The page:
Buddhists observe alms-giving ritual to seek salvation in Bodh Gaya
Hundreds of Buddhist devotees thronged the famed Mahabodhi Temple here on Tuesday to observe the Kagyu Monlam Festival, in which devotees offer alms to monks in the hope of attaining salvation.
Bodh Gaya: Hundreds of Buddhist devotees thronged the famed Mahabodhi Temple here on Tuesday to observe the Kagyu Monlam Festival, in which devotees offer alms to monks in the hope of attaining salvation.
The alms offering ceremony was organised under the supervision of 17th Karmapa Lama.
The ritual is unique to India, where has been followed even before the birth of Lord Buddha.
"In India, this ritual is followed ever since the birth of Lord Gautam Buddha. The monks eat only during the daytime and meditate. They thus go to the devotees and ask for alms from them," said a monk, Ambapali.
Kagyu Monlam is a special Buddhist prayer for peace in the world.
This prayer is an avenue through which, in times of dire need, love and compassion can be made to spread like a great ripple outwards from Bodh Gaya.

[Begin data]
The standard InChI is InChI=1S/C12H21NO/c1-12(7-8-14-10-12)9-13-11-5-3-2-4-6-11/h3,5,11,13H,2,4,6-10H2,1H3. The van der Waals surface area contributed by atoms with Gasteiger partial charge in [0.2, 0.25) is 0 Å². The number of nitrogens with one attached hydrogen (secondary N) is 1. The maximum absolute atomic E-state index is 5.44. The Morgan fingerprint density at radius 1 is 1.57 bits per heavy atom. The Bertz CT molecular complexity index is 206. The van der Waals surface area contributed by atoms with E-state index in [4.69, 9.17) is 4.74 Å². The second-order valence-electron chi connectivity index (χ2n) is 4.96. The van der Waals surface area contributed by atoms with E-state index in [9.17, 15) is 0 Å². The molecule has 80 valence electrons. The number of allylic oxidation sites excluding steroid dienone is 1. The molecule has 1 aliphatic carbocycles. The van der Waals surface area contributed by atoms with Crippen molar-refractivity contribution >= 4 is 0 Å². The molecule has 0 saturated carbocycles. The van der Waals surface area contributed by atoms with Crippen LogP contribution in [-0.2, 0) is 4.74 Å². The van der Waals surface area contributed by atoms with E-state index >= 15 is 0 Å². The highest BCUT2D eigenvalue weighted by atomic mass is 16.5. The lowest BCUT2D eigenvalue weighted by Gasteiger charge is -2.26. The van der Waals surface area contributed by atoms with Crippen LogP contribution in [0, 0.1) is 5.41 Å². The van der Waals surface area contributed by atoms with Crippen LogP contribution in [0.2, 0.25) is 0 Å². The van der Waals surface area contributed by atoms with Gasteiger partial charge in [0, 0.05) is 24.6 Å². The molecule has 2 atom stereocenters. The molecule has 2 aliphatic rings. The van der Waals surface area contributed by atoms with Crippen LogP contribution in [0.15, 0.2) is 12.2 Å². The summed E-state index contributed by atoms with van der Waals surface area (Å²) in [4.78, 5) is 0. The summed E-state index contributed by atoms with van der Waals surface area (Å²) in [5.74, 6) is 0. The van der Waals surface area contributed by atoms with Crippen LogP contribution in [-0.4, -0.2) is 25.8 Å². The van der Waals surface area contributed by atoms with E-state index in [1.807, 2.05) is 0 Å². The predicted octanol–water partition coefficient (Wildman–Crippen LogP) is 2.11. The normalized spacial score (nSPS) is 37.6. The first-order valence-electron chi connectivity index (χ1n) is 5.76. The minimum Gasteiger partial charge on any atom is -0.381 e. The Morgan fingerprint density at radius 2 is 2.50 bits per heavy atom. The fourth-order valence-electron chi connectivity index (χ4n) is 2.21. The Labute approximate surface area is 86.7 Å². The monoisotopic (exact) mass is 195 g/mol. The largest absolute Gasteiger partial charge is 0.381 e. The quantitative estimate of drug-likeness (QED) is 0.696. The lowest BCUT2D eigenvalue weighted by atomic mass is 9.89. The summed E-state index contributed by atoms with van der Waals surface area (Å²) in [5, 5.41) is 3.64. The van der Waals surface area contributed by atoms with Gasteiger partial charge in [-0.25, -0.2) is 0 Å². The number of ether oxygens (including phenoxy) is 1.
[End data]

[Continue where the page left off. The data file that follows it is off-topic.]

Standing in long queues, devotees who had gathered from across the globe said that this ritual would help them in attaining salvation.
"We offer alms to the monks as we believe that by doing so we will attain salvation," said a devotee, Banko.
The Mahabodhi Temple complex in Bodh Gaya, the holiest of Buddhist shrines, is visited by Buddhist pilgrims from Sri Lanka, China, Japan and the entire of south East Asia.
The ancient temple is believed to have been built nearly 1500 years ago. Emperor Ashok the great visited this holy place in 260 BC and built a small temple there in honour of Buddha.
In the year 2002 the UNESCO had declared Mahabodhi Temple as a World Heritage Site.